The world reached an important milestone on Monday, October 31st. The UN reported that there are now 7 billion people on the planet. Marking such a milestone was no easy task. Every second approximately 4 births and 2 deaths occur worldwide. That makes it nearly impossible to zero in on the exact number of people at any given time. Nonetheless in a symbolic gesture the UN celebrated this achievement with a press conference held by Secretary-General Ban Ki-Moon. There were also several coordinated festivals around the world celebrating the births of children on Monday in a sign of solidarity.
Danica May Camacho of Manila, Philippines was one such birth. She was born minutes before Monday but close enough to be bestowed the wonderful honor of being a ‘7 billionth baby’. Her celebration was joined with fanfare from news cameras, photographers, and well wishers but other concerns lingered in the delivery room. Danica May was born premature. At 5 pounds and 8 ounce, she joined the other 13 million babies worldwide that are born too soon every year. Obstetrician & Gynecologist know all too well that premature birth is the leading cause of newborn deaths in the world. Ironically, November 17th marks World Prematurity Day. So in just a few short weeks, March of Dimes and other organizations will participate in a robust international awareness campaign about Danica May’s plight.
There have been strides over the years to lower infant mortality but the averages are still too high. A 2011 report from the UN listed the worldwide infant mortality rate at 42 deaths for every 1,000 births. Luckily for Danica May, rates vary wildly and differ by country and region. The Philippines is well below this average with only 21 deaths per 1,000 births. However that is still 700% higher than countries like France, Germany, Japan, and Israel, which have some of the lowest rates in the world hovering around just 3 deaths per 1,000 live births.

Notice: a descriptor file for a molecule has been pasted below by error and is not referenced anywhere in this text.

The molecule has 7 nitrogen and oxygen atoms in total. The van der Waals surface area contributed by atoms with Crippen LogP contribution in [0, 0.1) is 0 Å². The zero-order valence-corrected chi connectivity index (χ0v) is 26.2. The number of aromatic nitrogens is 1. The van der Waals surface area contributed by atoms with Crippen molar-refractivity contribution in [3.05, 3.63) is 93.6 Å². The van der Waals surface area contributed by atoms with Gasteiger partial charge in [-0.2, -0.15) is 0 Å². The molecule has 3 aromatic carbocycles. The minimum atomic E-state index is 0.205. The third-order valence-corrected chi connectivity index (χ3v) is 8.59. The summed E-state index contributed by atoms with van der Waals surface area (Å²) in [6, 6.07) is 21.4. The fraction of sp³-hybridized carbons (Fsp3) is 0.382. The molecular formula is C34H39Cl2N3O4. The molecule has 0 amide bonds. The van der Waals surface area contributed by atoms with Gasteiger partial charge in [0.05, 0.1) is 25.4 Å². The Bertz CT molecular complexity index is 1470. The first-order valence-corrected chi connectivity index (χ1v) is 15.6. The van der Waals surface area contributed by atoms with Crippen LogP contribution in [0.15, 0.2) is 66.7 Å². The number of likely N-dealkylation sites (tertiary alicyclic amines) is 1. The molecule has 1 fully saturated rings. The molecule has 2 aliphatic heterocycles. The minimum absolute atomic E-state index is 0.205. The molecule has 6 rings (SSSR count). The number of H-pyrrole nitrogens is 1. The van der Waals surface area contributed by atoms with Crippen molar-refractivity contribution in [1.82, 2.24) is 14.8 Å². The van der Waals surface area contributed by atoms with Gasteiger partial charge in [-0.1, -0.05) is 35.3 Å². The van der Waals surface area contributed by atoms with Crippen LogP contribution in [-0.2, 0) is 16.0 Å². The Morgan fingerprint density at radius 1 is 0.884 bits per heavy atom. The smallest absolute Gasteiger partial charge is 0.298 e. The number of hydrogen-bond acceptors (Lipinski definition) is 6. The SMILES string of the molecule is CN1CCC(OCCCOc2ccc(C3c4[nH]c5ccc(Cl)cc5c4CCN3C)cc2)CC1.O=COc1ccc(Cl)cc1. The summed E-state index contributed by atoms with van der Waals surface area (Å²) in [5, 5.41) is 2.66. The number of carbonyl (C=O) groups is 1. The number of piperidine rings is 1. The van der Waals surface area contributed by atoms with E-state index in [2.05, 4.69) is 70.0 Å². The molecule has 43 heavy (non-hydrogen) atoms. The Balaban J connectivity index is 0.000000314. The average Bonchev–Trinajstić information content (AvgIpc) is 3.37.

And this is only half of the problem. About 40% of infant mortality can be attributed to premature births. The remaining 60% are caused by many other risk factors and socioeconomic conditions. Danica May has a 44% chance of growing up in poverty being born in the Philippines increasing the likelihood that she will have issues with access to food, shelter, education, clean water and healthcare. Higher income countries fair better but wide disparities within those countries still exist. Say Danica May were born in the United States for example. Her chances of growing up in poverty decrease in half to 22%. However, if she were Black or Hispanic, those chances only decrease by a quarter to about 35%. Understandably, money is a factor. The Philippines only spends 4% of its GDP on healthcare compared to the United States which spends closer to 17%. But more money does not always correlate to more quality. Every single country in the world with a lower infant mortality rate than the United States actually spends less money as a percentage of GDP on healthcare.
These issues point to a much larger concern about our planet and its readiness to handle 7 billion people; let alone more. We are on pace to celebrate the 8 billionth baby by 2025. Public policy and health professionals dare to wonder if the world can accommodate the needs of so many humans. On Monday, Nozipho Goqo gave birth in Johannesburg, South Africa to a child which joined Danica May in recognition from the UN as another ‘7 billionth baby’. She named her child, Gwakwanele, which in Zulu means “enough”. Goqu might be right.
Originally posted at NYU’s Health Policy Blog
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